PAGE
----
In 1976, Imran took 6 for 63 and 6 for 102, for a match figure of 12 wickets, to lead his country to an 8-wicket win in the 3rdTest at Sydney. This spell surprises the whole Australian team and the Pakistani dressing room. Before that match, he had nine test matches under his belt, 25 wickets, and a heavy average of 43.52. Pakistan was trailing 0-1 in the tough series, but Imran’s hostile bowling spell makes Pakistan a marked ascent in the world of cricket.
In 1980, Imran Khan scored 123 runs in the first Test century against the powerful bowling attack of the West Indies at Lahore. In the years in which he played from 1980 to 1986, on either side of his lay-off for the stress fracture, he was taking his Test wickets at a very cheap cost. In 1982, he returned what remains the best match figures for Pakistan in Tests, 14 for 114 against Sri Lanka in Lahore. The following winter, he took an incredible 40 wickets at 13.95 in six Tests against India. Pakistan bowlers, led by Imran and Sarfraz Nawaz, seemed to understand better than everyone else the mysterious art of swinging the old ball. Therefore, for a batsman, coping with anyone who could move the ball, whether old or new, both ways was always a challenge. You worked hard to get your runs.
The early 1980s was a great era for all-rounders, with Imran Khan, Ian Botham, Richard Hadlee, and Kapil Dev all doing great things and rivaling each other for the status of top dog. At the 1987 Cricket World Cup, Khan decided to quit international cricket. But later, the Pakistani public and Zia-ul-Haq, the Prime Minister, requested that he take back his retirement. He could not reject the public appeal and return to international cricket until 1992.
In terms of bowling, Imran was perhaps consistently the quickest of them. Botham had times where he bowled with the same sort of pace, Hadlee could bowl a sharp delivery if needed but, in comparison, was slightly down on pace overall, and Kapil was brisker medium than brisk. But they all moved the ball in the air, hit the seam, or both, and that was really what made them so difficult to face.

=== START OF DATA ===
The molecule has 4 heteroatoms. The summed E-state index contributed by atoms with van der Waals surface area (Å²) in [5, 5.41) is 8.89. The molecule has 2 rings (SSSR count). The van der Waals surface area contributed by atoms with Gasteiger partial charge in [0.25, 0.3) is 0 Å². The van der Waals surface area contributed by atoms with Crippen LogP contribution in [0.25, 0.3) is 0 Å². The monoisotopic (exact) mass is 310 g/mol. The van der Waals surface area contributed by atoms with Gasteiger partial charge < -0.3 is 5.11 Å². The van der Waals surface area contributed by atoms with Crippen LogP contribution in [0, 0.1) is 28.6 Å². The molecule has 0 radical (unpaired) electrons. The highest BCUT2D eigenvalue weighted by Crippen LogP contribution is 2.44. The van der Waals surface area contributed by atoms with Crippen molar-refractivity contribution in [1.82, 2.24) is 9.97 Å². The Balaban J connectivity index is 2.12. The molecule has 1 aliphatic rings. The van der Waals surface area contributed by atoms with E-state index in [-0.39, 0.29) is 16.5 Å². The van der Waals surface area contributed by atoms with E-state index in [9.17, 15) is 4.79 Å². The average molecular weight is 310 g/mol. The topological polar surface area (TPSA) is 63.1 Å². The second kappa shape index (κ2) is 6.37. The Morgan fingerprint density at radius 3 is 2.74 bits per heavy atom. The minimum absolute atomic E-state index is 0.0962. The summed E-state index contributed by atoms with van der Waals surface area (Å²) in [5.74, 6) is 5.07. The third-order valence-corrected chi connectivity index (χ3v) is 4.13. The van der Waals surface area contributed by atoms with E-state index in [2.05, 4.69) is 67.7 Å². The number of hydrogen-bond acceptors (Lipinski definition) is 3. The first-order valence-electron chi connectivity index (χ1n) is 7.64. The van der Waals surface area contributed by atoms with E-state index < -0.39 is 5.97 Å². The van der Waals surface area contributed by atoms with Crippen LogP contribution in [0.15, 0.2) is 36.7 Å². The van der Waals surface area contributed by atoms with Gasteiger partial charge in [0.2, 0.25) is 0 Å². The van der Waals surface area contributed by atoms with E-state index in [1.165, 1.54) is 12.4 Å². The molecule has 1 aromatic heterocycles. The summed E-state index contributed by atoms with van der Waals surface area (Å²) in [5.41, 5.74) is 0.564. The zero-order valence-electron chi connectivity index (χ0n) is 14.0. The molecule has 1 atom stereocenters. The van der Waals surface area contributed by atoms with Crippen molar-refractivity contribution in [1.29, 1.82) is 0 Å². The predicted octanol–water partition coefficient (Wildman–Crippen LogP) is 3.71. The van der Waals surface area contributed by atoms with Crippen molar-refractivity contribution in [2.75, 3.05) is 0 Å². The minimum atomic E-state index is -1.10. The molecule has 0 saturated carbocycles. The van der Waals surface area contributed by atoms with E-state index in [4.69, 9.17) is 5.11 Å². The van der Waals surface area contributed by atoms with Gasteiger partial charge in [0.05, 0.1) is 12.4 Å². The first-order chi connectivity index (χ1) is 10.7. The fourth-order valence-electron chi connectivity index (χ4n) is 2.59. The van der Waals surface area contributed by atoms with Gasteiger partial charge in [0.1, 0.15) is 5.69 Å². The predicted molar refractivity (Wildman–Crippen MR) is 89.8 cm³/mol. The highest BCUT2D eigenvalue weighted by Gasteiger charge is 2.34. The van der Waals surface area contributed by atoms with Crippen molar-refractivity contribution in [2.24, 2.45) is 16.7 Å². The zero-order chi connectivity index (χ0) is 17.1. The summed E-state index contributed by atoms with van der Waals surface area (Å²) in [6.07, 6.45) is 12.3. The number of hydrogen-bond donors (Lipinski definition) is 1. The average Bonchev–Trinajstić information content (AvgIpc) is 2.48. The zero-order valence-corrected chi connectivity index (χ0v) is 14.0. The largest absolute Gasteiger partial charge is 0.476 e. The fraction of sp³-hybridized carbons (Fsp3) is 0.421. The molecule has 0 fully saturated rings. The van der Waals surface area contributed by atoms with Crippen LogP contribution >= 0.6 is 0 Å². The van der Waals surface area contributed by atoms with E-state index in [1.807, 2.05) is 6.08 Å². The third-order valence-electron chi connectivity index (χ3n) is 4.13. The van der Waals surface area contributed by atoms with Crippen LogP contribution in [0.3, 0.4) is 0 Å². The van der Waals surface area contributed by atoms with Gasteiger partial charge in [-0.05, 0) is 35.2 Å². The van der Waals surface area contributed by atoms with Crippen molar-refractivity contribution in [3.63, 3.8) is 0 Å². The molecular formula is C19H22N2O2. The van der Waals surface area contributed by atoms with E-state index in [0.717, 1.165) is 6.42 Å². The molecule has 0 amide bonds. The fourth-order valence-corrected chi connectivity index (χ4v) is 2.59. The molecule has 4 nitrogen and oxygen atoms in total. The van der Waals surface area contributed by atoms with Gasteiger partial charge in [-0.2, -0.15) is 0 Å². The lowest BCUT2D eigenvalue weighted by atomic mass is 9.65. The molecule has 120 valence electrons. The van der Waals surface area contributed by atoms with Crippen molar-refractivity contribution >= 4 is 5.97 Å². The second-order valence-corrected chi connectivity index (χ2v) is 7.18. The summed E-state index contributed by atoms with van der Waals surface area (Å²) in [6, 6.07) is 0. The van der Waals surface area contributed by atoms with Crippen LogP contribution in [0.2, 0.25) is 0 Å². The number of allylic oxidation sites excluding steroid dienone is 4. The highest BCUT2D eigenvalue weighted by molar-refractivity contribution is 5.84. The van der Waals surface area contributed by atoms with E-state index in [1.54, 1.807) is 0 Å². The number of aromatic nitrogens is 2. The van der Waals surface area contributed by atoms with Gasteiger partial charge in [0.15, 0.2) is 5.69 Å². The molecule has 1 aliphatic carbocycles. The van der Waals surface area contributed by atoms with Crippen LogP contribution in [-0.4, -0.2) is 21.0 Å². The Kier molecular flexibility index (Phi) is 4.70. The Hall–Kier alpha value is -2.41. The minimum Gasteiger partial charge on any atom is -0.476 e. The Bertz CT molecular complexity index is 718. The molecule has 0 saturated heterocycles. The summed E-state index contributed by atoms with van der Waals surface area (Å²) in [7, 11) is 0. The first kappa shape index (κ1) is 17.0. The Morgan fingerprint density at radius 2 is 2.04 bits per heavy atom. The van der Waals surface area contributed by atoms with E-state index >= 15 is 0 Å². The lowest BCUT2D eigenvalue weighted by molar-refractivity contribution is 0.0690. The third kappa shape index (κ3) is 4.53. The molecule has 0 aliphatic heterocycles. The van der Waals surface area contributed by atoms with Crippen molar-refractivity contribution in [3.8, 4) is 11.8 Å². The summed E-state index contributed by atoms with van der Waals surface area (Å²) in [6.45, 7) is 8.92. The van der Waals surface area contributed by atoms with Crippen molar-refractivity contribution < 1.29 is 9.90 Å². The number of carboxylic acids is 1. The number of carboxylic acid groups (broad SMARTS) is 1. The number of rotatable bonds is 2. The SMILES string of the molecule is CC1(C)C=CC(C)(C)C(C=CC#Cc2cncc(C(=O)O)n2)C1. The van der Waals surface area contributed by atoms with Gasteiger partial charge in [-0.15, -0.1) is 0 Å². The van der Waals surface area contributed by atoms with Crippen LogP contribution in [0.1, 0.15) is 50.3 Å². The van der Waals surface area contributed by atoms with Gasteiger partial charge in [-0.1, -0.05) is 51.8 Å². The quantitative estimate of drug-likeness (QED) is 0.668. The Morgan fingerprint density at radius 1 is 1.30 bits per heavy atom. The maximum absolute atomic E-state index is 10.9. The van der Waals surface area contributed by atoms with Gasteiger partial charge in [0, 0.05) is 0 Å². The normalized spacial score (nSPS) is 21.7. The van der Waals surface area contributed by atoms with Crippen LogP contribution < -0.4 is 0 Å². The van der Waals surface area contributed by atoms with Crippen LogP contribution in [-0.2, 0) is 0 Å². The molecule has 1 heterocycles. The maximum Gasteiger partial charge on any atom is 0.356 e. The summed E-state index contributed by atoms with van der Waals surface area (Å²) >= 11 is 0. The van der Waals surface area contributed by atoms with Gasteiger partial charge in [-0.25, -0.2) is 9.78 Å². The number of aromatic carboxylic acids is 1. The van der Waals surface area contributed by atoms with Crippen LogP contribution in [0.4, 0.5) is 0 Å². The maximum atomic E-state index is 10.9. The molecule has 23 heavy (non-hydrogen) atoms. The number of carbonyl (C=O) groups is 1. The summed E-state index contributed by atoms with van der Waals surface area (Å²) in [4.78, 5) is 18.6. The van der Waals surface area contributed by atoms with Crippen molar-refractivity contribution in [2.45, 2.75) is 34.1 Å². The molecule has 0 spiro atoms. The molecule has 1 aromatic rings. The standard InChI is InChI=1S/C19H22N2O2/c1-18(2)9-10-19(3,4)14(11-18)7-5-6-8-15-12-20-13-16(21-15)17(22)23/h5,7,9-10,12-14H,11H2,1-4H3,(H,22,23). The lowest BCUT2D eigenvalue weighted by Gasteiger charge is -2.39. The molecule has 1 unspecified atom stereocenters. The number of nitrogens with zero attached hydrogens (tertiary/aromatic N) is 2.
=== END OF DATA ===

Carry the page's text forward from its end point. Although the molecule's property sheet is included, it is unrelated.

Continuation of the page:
In July 1987, Imran became the first Pakistani bowler to reach the 300-wicket milestone during the 3rd Test vs. England at Lords. If you see the stats, then Imran and Hadlee stood well out in front, averaging around 22, while Botham and Kapil took their wickets at a cost in the high 20s, a real reflection that they were unable to maintain their early brilliance into older age.
Ian Botham probably ranked first as a batsman, but Imran, who began his career down the order, developed into a seriously good top-order player and accordingly ended up with six Test hundreds to his name (Botham made 14, Kapil eight, and Hadlee two). Imran kept on improving and became a world-class batsman in all forms.
Indeed, towards the end of his career, he was playing more as a batsman who bowled than a bowler who batted, and when he scored those runs in the 1992 World Cup final, he was batting at number 3. His test record with the bat was highly respectable, with an average of 37.69, compared well to Botham’s 33.54, Kapil’s 31.05, and Hadlee’s 27.16.
Imran retired from all forms of cricket after winning the 1992 world cup. What gives Imran preeminence in this all-rounder fest is his stature as a leader of a national side that had previously lacked any direction. Since Imran, Pakistan cricket has rarely been stable. Talented players continue to be produced in extraordinary numbers, given the absence of a coherent domestic structure.
But it has been engulfed in more than one corruption scandal, while a terrorist attack on a touring Sri Lanka team in 2009 has forced them since to set up a new home in the Middle East. Imran himself has entered politics in the ambitious hope of addressing his country’s many problems. After retirement, he entered politics and became an outspoken critic of government corruption in Pakistan.
Imran Khan laid the foundation of Pakistan Tehreek-e-Insaf in 1996. Imran Khan started a new journey into Pakistani politics and continued their efforts after badly failing in the 2002, and 2007 elections. Eventually, his efforts bring some happiness to his party, making him a strong candidate for the 2013 elections. In one accident, he badly injured his neck and fell from a platform at an election campaign rally. Therefore, his braveness in fighting against corruption & poverty won a plurality of seats in the July 2018 elections. Then he became the 22nd prime minister of Pakistan. He was the first cricketer to be knighted as prime minister of any country. Imran Khan remains a philanthropist in the public eye. He has a great passion to build a cancer hospital after his mother died of those diseases in 1985. His wish was fulfilled by completing Shaukat Khanum Hospital in Lahore in 1994, named after Khan’s mother.